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Saving Seeds

To Preserve Food Security

As we all saw in 2020, food security all starts with a seed.

When push came to shove, the first thing people bought for their gardens-or attempted to- was the humble seed.  But a rush in orders made getting the seeds that were still available- a long wait.


Saving seed from store bought food.

A lot of bloggers ran-a-muck suggesting people to save seed from store

bought food. As that is a good last resort, I saw a lot of bad information on how

that was possible. First of all, most store bought food is hybridized, the varieties 

won't grow true to type, and you don't know weather it crossed with something

else on top of that, making it an inedible  fruit at the end of a long, desperate season.

Not a great way to spend your time.

Second, you can't save peas from fresh pods, or pepper seeds from an unripe

green pepper.  They won't grow. Peas need to dry on the vine fully, and so do

peppers. Once they are shriveled they're going to give great seeds.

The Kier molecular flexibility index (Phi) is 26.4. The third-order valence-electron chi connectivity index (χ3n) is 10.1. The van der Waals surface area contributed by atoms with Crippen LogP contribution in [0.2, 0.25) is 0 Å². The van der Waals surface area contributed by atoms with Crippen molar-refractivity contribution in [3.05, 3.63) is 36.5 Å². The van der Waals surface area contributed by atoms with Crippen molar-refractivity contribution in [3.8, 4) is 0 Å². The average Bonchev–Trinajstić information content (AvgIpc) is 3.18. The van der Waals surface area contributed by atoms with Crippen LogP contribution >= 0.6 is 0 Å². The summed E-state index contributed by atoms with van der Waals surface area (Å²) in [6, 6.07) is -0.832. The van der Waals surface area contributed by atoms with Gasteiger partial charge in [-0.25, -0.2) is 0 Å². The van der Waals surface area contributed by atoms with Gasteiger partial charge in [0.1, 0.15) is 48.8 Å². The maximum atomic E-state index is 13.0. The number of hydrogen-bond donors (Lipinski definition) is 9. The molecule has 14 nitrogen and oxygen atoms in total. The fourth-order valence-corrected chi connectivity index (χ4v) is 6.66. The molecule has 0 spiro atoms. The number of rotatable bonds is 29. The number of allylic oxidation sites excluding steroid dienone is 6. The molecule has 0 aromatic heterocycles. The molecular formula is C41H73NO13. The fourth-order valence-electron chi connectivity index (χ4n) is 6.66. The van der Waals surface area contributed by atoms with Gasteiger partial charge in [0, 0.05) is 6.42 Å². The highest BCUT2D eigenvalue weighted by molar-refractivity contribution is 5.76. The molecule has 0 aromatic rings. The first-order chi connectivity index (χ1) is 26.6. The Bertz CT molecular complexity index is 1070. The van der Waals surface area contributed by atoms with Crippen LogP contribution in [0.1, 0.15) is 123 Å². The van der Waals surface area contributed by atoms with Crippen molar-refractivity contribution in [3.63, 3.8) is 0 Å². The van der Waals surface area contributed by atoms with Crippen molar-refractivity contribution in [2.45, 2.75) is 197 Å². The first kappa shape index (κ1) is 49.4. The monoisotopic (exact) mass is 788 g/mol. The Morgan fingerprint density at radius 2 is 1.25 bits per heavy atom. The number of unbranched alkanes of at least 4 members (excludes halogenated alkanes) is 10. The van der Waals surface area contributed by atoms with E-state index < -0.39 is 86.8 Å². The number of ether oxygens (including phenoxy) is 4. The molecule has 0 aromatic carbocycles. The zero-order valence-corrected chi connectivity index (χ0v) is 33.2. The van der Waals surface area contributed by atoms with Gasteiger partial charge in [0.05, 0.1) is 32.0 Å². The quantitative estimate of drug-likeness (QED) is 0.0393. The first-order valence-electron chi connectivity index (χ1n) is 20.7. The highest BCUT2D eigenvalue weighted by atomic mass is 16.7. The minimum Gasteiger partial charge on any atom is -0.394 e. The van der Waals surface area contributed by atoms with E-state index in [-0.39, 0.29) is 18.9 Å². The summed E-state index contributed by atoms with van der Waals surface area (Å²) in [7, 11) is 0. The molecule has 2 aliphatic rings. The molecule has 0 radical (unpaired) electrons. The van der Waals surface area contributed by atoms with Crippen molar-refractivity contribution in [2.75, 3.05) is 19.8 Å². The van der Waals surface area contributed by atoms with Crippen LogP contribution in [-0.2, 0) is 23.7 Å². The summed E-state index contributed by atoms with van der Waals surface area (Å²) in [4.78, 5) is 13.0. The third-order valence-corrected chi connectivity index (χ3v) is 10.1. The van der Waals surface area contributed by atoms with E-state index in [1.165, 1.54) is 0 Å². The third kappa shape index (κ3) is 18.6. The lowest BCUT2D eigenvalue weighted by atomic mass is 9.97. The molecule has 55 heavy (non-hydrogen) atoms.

Start from Heirloom Varieties.

Start with something easy, like peppers.  Peppers do not need to be fermented , like tomato seeds, you just let them dry on the vine.  Just make sure you wear gloves for hot peppers, as the oils are still able to burn you if you don't.  But only grow one type of pepper, as they cross easy; It's hard to imagine but you can get some pretty gross or cool crosses.  So if you want that same pepper, keep it clean, by 300-1600 feet.  If that seems impossible you can hand pollinate peppers by placing a mesh bag over the plant that protects the flower from bees. Just use an electric toothbrush to gently knock pollen onto your paintbrush and gently pollinate the other flowers.  Long term you'll need to cross many plants to keep the genetics alive, but for a season or two- just two plants could do.

Replenish your seed source once you run out of that first season's seeds, so you don't start getting odd fruit.

Enjoy your garden!

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